You may remember I installed external wall insulation (EWI) back in 2014 and unfortunately small gaps opened up between the insulation and the fenestration soon after completion. These gaps were sealed with silicone and it’s now been 3 winters and there’s been no further movement so it would seem everything has stabilised. So what happened and what can we learn. Firstly, the training provided by the system supplier was woefully inadequate (something I suspect the whole industry could do better on) and compounded by a refusal to make a pre commencement site visit which considering that neither myself nor the installer had ever installed this or a similar system was indeed unwise. Secondly (as seems to be common practice in the industry) the installer used the same contractors who undertake the rendering for the installation of the insulation and as this requires quite a high degree of craftsmanship, especially with the T&G woodfibre boards this became a painful process to get right. On a recent job for a client we had to throw the specialist EWI contractors off the site and decided to use carpenters for the insulation but this causes problems for the guarantee and raises another issue the industry needs to get straight. Thirdly, I pushed hard for a pull out test but neither the supplier or the contractor was prepared to do one which was unwise as the test performed after the works suggested that it was quite possible that some of the fixings may well have been inadequate and while in general this may not be outside the margin of safety for the system as a whole, it could be an issue locally and may well have been the cause of the excessive movement of the narrow strip between the door and window. Surely it’s worth spending a few extra pennies to have longer fixings to avoid this risk? Fourthly, the APU beads which form the first seal between the fenestration and insulation were specified by the system supplier but were unable to accommodate even small differential movement and so were not fit for purpose and indeed it may be wise to not fit them at all but I have not yet got to the bottom of this one, but the industry needs to – there’s no point fitting APU beads if they fail and the gaps need siliconing! The possible issue of highly damp walls causing the woodfibre to swell / move still hasn’t been resolved as the system supplier would not provide any data on the moisture performance of the insulation or assist in testing the installation – surely, if we are to retrofit our old building stock then EWI is a critical part of the solution and we need to ensure robust installations. However, the installation is a success and is working very well – it was just a bugger to make happen!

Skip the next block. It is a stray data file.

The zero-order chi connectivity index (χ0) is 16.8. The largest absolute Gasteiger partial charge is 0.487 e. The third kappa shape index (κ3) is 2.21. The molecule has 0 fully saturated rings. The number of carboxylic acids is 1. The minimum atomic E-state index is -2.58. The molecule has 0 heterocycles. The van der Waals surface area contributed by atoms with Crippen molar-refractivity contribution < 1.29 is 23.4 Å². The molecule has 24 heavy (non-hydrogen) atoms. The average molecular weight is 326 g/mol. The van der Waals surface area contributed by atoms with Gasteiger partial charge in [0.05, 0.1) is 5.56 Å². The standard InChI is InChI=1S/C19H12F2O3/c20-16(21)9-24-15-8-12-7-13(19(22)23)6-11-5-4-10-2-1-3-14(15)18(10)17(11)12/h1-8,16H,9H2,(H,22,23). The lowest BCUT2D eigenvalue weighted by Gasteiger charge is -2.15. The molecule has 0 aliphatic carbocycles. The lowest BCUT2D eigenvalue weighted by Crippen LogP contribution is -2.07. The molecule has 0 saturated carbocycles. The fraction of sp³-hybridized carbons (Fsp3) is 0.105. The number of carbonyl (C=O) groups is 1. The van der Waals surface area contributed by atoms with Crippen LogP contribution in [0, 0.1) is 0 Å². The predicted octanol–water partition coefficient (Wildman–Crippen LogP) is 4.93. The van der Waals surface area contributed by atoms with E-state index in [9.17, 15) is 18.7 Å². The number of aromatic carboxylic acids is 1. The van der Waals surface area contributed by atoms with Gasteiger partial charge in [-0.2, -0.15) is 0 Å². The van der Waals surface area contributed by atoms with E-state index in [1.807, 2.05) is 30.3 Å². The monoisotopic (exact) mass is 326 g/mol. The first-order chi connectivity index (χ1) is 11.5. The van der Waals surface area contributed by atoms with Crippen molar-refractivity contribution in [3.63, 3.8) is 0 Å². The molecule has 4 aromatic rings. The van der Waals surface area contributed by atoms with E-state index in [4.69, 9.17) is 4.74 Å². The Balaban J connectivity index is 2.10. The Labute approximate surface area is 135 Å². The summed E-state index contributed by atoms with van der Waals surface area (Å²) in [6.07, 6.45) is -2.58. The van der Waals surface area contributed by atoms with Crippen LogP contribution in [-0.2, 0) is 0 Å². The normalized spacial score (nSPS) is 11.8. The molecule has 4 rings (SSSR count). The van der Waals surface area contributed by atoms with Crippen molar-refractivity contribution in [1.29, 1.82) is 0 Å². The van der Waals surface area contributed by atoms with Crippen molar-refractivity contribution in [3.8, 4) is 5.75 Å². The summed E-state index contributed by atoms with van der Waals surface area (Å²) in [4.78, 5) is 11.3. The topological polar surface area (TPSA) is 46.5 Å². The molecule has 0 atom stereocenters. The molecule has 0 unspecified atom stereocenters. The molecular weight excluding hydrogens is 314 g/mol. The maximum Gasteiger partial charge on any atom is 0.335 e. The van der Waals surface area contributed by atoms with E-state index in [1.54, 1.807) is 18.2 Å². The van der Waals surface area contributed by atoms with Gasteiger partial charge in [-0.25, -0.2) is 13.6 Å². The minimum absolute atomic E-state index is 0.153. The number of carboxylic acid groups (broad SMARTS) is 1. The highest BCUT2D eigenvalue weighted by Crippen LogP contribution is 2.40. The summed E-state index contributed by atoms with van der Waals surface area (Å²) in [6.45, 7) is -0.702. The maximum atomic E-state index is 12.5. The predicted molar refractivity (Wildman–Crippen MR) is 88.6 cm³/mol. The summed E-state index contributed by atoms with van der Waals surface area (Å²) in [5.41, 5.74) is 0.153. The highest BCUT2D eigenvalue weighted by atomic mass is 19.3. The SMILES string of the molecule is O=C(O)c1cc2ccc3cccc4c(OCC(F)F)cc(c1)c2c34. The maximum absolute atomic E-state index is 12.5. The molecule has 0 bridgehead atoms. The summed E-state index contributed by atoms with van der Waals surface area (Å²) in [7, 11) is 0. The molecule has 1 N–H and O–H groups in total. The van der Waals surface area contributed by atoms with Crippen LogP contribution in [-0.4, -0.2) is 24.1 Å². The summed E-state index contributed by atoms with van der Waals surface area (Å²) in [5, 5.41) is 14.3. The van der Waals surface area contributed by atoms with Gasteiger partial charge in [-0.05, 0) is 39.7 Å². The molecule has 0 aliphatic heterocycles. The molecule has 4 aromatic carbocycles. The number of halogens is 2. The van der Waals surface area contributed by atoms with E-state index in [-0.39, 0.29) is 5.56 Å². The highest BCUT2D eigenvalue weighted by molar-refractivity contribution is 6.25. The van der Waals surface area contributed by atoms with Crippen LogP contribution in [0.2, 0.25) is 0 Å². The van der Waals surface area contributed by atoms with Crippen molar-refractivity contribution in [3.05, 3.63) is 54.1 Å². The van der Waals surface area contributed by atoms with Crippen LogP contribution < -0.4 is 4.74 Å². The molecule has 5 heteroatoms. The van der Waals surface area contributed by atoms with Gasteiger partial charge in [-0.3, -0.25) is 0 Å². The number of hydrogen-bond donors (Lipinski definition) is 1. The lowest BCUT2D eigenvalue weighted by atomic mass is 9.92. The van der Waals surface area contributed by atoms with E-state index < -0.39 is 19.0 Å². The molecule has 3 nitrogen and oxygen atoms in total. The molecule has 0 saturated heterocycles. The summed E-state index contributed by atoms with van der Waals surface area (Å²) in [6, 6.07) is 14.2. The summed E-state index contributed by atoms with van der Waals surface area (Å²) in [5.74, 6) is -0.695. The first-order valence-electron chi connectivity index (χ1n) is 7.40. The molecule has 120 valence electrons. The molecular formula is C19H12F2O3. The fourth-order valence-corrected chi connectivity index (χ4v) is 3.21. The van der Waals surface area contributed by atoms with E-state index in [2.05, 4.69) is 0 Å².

It’s been 3 winters since the works to the rear of the house were completed and the annual saving on the heating bill has been around £100 as predicted. An average (less eco minded) homeowner might see this figure double so let’s say £200 pa. Comfort has improved dramatically, especially the bathroom which is a mini ‘Passivhaus’ with high levels of insulation and airtightness with triple glazing and a single room extractor with heat recovery, and rarely drops below 18 degree even overnight in winter. How much is this extra comfort worth? Tricky question but let’s say £1000 annually then the total benefit is perhaps £1400 pa. If the incremental cost for the energy saving element over simply renovating is perhaps £10k then the payback becomes surprisingly quick. It’s definitely been worth it and becomes more so every year, and if one can separate personal gain from the benefit to the greater good, then even if we sell before we reach the payback period the interventions have been very worthwhile for mankind!